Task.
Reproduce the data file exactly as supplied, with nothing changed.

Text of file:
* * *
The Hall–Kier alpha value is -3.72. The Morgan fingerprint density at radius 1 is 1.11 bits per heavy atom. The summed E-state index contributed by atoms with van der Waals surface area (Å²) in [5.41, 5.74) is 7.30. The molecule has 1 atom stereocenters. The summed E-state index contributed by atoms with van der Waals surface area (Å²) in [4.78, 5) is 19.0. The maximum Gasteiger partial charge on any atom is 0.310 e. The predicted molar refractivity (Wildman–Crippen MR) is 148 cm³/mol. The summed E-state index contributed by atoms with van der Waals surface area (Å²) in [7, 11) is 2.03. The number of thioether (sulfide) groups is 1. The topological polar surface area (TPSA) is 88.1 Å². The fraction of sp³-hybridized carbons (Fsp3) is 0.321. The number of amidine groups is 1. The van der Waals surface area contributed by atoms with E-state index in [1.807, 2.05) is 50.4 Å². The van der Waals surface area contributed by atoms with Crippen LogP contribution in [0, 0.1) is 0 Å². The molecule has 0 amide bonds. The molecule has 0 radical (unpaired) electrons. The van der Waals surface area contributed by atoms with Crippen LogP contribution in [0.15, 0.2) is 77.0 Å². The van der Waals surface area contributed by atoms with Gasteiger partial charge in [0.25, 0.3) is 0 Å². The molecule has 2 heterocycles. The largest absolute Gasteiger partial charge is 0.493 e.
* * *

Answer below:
The Hall–Kier alpha value is -3.72. The Morgan fingerprint density at radius 1 is 1.11 bits per heavy atom. The summed E-state index contributed by atoms with van der Waals surface area (Å²) in [5.41, 5.74) is 7.30. The molecule has 1 atom stereocenters. The summed E-state index contributed by atoms with van der Waals surface area (Å²) in [4.78, 5) is 19.0. The maximum Gasteiger partial charge on any atom is 0.310 e. The predicted molar refractivity (Wildman–Crippen MR) is 148 cm³/mol. The summed E-state index contributed by atoms with van der Waals surface area (Å²) in [7, 11) is 2.03. The number of thioether (sulfide) groups is 1. The topological polar surface area (TPSA) is 88.1 Å². The fraction of sp³-hybridized carbons (Fsp3) is 0.321. The number of amidine groups is 1. The van der Waals surface area contributed by atoms with E-state index in [1.807, 2.05) is 50.4 Å². The van der Waals surface area contributed by atoms with Crippen LogP contribution in [0, 0.1) is 0 Å². The molecule has 0 amide bonds. The molecule has 0 radical (unpaired) electrons. The van der Waals surface area contributed by atoms with Crippen LogP contribution in [0.15, 0.2) is 77.0 Å². The van der Waals surface area contributed by atoms with Gasteiger partial charge in [0.25, 0.3) is 0 Å². The molecule has 2 heterocycles. The largest absolute Gasteiger partial charge is 0.493 e.